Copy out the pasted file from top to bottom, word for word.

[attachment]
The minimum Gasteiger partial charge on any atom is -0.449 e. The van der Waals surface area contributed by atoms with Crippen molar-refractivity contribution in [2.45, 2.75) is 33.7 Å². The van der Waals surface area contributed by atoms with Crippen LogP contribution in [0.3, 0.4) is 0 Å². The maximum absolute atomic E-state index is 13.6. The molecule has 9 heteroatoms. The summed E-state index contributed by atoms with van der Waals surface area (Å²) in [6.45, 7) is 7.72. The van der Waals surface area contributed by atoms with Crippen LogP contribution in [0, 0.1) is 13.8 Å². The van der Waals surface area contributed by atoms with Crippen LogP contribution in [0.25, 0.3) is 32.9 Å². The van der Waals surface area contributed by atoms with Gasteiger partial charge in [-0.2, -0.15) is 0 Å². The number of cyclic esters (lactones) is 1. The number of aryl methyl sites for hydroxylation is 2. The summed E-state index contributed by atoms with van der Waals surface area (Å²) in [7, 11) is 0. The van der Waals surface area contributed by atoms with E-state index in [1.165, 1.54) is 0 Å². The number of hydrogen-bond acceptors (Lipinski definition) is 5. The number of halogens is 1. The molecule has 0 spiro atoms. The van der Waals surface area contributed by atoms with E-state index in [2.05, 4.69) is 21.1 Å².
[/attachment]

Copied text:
The minimum Gasteiger partial charge on any atom is -0.449 e. The van der Waals surface area contributed by atoms with Crippen molar-refractivity contribution in [2.45, 2.75) is 33.7 Å². The van der Waals surface area contributed by atoms with Crippen LogP contribution in [0.3, 0.4) is 0 Å². The maximum absolute atomic E-state index is 13.6. The molecule has 9 heteroatoms. The summed E-state index contributed by atoms with van der Waals surface area (Å²) in [6.45, 7) is 7.72. The van der Waals surface area contributed by atoms with Crippen LogP contribution in [0, 0.1) is 13.8 Å². The van der Waals surface area contributed by atoms with Crippen LogP contribution in [0.25, 0.3) is 32.9 Å². The van der Waals surface area contributed by atoms with Gasteiger partial charge in [-0.2, -0.15) is 0 Å². The number of cyclic esters (lactones) is 1. The number of aryl methyl sites for hydroxylation is 2. The summed E-state index contributed by atoms with van der Waals surface area (Å²) in [7, 11) is 0. The van der Waals surface area contributed by atoms with E-state index in [1.165, 1.54) is 0 Å². The number of hydrogen-bond acceptors (Lipinski definition) is 5. The number of halogens is 1. The molecule has 0 spiro atoms. The van der Waals surface area contributed by atoms with E-state index in [2.05, 4.69) is 21.1 Å².